A team of psychologists at the Universities of Sussex and Portsmouth have purr-fected the art of building a bond with cats.
The new study “The role of cat eye narrowing movements in cat-human communication,” published online in the Nature journal Scientific Reports, has shown for the first time that it is possible to build rapport with a cat by using an eye narrowing technique with them. This eye narrowing action by humans generates something popularly known as a cat smile—the so called ‘slow blink’—and seems to make the human more attractive to the cat. Eye narrowing movements in cats have some parallels with the genuine smile in humans (the Duchenne smile), as well as eye narrowing movements given in positive situations in some other species.
The team, led by Dr. Tasmin Humphrey and Professor Karen McComb, animal behavior scientists at the University of Sussex, undertook two experiments. The first revealed that cats are more likely to slow blink at their owners after their owners have slow blinked at them, compared to when they don’t interact at all. The second experiment, this time with a researcher from the psychology team, rather than the owner, found that the cats were more likely to approach the experimenter’s outstretched hand after they’d slow blinked at the cat, compared to when they had adopted a neutral expression. Taken together, the study shows that this slow blinking technique can provide a form of positive communication between cats and humans.
The study found:
- Cats were more likely to slow blink at their owners if their owners had slowed blinked at them, compared to when the owner was present in the room but not delivering a slow blink stimulus.
- Cats were more likely to slow blink when an unfamiliar experimenter slow blinked at them, compared to when they had maintained a neutral expression.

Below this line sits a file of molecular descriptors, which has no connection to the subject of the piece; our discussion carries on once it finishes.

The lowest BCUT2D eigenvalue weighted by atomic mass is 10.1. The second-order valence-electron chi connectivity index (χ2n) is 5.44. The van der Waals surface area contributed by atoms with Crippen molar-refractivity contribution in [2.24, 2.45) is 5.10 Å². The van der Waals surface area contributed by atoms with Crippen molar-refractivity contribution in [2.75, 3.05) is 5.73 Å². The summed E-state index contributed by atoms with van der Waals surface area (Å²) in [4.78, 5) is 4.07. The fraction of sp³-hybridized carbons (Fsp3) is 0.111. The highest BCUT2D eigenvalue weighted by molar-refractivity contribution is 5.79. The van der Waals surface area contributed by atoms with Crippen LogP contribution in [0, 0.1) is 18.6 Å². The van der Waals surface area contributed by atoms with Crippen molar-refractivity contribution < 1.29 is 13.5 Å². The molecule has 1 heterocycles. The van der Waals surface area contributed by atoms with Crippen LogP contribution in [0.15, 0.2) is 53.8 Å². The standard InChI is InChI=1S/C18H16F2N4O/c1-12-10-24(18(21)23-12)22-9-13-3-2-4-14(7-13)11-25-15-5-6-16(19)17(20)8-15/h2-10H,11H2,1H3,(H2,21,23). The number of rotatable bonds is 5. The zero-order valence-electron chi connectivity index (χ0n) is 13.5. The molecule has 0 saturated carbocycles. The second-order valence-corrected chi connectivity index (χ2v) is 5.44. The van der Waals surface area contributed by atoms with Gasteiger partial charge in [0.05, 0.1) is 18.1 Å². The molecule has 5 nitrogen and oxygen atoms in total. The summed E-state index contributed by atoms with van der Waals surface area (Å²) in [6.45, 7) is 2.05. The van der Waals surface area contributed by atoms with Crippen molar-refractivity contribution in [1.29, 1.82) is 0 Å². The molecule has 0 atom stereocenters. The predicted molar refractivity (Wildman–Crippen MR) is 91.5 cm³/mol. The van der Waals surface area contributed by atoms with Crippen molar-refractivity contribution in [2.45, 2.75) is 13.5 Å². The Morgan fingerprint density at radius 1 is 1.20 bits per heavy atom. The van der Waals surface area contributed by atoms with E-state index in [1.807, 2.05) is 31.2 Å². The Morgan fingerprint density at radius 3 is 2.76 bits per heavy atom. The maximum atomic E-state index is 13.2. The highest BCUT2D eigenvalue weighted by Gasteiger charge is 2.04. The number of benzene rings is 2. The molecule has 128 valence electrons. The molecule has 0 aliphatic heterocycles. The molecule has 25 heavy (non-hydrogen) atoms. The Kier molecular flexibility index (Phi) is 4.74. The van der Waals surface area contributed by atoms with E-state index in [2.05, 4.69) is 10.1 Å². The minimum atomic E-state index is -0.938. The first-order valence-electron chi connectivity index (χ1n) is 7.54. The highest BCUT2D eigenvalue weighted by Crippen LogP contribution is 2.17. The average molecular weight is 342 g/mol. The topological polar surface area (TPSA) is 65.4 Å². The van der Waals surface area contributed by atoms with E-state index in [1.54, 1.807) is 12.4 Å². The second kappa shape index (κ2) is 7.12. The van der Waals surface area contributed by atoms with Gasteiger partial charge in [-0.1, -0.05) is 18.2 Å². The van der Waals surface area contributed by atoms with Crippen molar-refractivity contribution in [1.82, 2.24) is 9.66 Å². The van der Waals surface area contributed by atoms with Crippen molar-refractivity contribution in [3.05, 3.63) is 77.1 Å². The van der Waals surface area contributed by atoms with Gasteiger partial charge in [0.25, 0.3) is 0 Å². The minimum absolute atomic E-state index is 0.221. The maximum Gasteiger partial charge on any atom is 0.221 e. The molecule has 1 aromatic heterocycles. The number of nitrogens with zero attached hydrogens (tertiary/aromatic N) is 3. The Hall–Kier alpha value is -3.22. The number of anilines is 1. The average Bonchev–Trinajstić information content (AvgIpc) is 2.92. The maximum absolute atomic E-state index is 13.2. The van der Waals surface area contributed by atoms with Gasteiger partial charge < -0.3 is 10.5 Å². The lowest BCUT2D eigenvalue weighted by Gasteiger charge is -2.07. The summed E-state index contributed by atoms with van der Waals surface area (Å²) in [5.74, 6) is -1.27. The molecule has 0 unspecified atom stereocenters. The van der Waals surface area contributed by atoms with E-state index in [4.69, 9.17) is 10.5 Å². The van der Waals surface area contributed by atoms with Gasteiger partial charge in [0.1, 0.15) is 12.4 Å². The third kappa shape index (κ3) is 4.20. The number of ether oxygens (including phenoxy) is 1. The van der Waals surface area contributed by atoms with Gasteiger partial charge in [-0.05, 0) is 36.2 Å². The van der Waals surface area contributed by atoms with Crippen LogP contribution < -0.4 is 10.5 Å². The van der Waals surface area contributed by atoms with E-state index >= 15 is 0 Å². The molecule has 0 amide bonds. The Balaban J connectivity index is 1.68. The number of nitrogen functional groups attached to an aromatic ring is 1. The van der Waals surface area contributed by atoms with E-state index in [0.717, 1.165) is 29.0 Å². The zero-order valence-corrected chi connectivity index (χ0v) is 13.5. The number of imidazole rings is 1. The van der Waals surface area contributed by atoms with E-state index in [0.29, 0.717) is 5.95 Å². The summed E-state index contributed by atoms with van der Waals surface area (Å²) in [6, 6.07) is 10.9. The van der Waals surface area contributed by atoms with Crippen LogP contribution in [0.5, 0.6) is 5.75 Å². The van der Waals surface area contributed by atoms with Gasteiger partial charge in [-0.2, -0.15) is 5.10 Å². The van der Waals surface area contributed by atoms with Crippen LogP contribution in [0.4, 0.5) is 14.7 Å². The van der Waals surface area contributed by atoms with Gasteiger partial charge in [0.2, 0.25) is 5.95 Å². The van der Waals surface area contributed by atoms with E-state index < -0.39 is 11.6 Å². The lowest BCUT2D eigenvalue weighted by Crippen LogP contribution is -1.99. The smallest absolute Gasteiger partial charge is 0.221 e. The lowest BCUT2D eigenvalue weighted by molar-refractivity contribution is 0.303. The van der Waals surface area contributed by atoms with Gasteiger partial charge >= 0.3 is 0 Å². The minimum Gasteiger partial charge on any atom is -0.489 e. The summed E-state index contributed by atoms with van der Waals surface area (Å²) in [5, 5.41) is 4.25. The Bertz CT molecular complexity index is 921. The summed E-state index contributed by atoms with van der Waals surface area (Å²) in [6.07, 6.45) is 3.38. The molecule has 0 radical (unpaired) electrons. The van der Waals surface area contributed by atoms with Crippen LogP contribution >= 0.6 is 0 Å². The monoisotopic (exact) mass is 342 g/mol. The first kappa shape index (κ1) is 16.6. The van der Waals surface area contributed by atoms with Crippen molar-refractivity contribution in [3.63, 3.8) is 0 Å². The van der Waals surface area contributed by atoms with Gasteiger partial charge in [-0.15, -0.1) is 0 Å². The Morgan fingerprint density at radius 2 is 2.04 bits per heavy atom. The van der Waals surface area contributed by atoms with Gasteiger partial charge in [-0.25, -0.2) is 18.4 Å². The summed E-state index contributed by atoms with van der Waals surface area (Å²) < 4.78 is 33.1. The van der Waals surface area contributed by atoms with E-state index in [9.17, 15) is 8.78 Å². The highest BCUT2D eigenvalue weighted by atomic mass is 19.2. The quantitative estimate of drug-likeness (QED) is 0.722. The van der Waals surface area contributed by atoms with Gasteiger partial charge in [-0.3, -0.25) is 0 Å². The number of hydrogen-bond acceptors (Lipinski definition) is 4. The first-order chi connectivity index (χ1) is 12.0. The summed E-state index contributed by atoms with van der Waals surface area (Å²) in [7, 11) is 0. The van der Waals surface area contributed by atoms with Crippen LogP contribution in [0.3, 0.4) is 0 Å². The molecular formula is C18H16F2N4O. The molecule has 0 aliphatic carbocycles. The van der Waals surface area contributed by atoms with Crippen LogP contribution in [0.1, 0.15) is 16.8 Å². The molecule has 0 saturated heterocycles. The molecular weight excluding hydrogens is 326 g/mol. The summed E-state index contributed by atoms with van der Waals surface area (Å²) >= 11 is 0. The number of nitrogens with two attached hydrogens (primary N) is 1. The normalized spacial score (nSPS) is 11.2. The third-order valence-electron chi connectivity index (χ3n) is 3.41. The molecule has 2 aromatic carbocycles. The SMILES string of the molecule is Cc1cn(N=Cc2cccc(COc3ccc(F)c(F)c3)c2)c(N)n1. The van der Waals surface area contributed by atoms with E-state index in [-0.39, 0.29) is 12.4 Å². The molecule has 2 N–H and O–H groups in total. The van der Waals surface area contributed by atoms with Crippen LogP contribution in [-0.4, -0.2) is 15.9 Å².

- Cats preferred to approach an experimenter after they had slow blinked at the cat than if they had maintained a neutral expression.
Professor Karen McComb, from the School of Psychology at the University of Sussex, who supervised the work, said: “As someone who has both studied animal behavior and is a cat owner, it’s great to be able to show that cats and humans can communicate in this way. It’s something that many cat owners had already suspected, so it’s exciting to have found evidence for it.
Find your dream job in the space industry. Check our Space Job Board »
“This study is the first to experimentally investigate the role of slow blinking in cat-human communication. And it is something you can try yourself with your own cat at home, or with cats you meet in the street. It’s a great way of enhancing the bond you have with cats. Try narrowing your eyes at them as you would in a relaxed smile, followed by closing your eyes for a couple of seconds. You’ll find they respond in the same way themselves and you can start a sort of conversation.”
Dr. Tasmin Humphrey, a Ph.D. student in the School of Psychology at the University of Sussex during the work, who was the first author of the study said: “Understanding positive ways in which cats and humans interact can enhance public understanding of cats, improve feline welfare, and tell us more about the socio-cognitive abilities of this under-studied species.